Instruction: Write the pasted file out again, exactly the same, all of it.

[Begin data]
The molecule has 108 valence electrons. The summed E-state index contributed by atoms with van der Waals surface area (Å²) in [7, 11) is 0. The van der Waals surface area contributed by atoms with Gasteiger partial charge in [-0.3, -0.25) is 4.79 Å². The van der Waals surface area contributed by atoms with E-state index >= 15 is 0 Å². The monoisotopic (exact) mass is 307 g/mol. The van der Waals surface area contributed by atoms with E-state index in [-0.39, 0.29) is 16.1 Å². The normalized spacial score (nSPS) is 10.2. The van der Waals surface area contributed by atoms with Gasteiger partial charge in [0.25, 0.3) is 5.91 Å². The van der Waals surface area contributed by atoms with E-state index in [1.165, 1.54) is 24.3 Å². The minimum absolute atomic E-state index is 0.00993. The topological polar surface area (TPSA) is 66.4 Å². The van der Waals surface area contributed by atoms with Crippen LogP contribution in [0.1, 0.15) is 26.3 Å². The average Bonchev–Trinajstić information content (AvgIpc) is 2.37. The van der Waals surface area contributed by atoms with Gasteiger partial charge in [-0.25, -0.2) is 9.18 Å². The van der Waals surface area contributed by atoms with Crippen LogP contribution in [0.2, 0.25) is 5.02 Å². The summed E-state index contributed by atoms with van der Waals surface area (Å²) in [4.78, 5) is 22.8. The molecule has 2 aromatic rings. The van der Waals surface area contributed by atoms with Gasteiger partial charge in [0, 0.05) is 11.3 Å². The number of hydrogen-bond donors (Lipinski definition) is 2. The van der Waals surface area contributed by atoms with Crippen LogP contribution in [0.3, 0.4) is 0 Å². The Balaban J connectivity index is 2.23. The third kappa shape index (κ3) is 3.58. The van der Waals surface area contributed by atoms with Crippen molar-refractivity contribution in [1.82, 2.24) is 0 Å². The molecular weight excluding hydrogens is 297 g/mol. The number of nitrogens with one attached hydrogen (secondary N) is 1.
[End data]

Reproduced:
The molecule has 108 valence electrons. The summed E-state index contributed by atoms with van der Waals surface area (Å²) in [7, 11) is 0. The van der Waals surface area contributed by atoms with Gasteiger partial charge in [-0.3, -0.25) is 4.79 Å². The van der Waals surface area contributed by atoms with E-state index >= 15 is 0 Å². The monoisotopic (exact) mass is 307 g/mol. The van der Waals surface area contributed by atoms with E-state index in [-0.39, 0.29) is 16.1 Å². The normalized spacial score (nSPS) is 10.2. The van der Waals surface area contributed by atoms with Gasteiger partial charge in [0.25, 0.3) is 5.91 Å². The van der Waals surface area contributed by atoms with E-state index in [1.165, 1.54) is 24.3 Å². The minimum absolute atomic E-state index is 0.00993. The topological polar surface area (TPSA) is 66.4 Å². The van der Waals surface area contributed by atoms with Crippen LogP contribution in [0.1, 0.15) is 26.3 Å². The average Bonchev–Trinajstić information content (AvgIpc) is 2.37. The van der Waals surface area contributed by atoms with Gasteiger partial charge in [-0.25, -0.2) is 9.18 Å². The van der Waals surface area contributed by atoms with Crippen LogP contribution in [0.2, 0.25) is 5.02 Å². The summed E-state index contributed by atoms with van der Waals surface area (Å²) in [4.78, 5) is 22.8. The molecule has 2 aromatic rings. The van der Waals surface area contributed by atoms with Gasteiger partial charge in [0, 0.05) is 11.3 Å². The number of hydrogen-bond donors (Lipinski definition) is 2. The van der Waals surface area contributed by atoms with Crippen LogP contribution in [0.3, 0.4) is 0 Å². The Balaban J connectivity index is 2.23. The third kappa shape index (κ3) is 3.58. The van der Waals surface area contributed by atoms with Crippen molar-refractivity contribution in [1.82, 2.24) is 0 Å². The molecular weight excluding hydrogens is 297 g/mol. The number of nitrogens with one attached hydrogen (secondary N) is 1.